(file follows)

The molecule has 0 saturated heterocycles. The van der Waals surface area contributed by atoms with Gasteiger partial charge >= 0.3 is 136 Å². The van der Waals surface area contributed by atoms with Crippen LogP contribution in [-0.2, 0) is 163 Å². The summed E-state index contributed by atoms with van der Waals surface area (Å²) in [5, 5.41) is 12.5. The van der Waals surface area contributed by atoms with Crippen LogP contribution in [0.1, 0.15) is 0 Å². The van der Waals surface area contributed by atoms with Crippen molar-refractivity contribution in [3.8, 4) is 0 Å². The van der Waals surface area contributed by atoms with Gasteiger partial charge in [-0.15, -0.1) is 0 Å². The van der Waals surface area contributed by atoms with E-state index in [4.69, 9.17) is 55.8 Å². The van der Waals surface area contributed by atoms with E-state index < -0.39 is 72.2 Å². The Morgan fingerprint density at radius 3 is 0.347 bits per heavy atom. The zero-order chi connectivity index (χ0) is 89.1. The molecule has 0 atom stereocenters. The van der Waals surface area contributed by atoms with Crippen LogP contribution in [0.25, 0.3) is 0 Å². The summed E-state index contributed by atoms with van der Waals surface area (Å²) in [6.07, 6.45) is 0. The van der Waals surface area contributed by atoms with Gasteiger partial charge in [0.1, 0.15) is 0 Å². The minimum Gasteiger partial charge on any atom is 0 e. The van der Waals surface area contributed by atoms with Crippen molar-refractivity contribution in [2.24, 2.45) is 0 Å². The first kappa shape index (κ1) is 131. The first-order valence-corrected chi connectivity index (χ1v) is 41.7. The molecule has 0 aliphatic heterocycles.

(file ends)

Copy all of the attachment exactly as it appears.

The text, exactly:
The molecule has 0 saturated heterocycles. The van der Waals surface area contributed by atoms with Gasteiger partial charge >= 0.3 is 136 Å². The van der Waals surface area contributed by atoms with Crippen LogP contribution in [-0.2, 0) is 163 Å². The summed E-state index contributed by atoms with van der Waals surface area (Å²) in [5, 5.41) is 12.5. The van der Waals surface area contributed by atoms with Crippen LogP contribution in [0.1, 0.15) is 0 Å². The van der Waals surface area contributed by atoms with Crippen molar-refractivity contribution in [3.8, 4) is 0 Å². The van der Waals surface area contributed by atoms with Gasteiger partial charge in [-0.15, -0.1) is 0 Å². The van der Waals surface area contributed by atoms with E-state index in [4.69, 9.17) is 55.8 Å². The van der Waals surface area contributed by atoms with E-state index < -0.39 is 72.2 Å². The Morgan fingerprint density at radius 3 is 0.347 bits per heavy atom. The zero-order chi connectivity index (χ0) is 89.1. The molecule has 0 atom stereocenters. The van der Waals surface area contributed by atoms with Crippen LogP contribution in [0.25, 0.3) is 0 Å². The summed E-state index contributed by atoms with van der Waals surface area (Å²) in [6.07, 6.45) is 0. The van der Waals surface area contributed by atoms with Gasteiger partial charge in [0.1, 0.15) is 0 Å². The minimum Gasteiger partial charge on any atom is 0 e. The van der Waals surface area contributed by atoms with Crippen molar-refractivity contribution in [2.24, 2.45) is 0 Å². The first kappa shape index (κ1) is 131. The first-order valence-corrected chi connectivity index (χ1v) is 41.7. The molecule has 0 aliphatic heterocycles.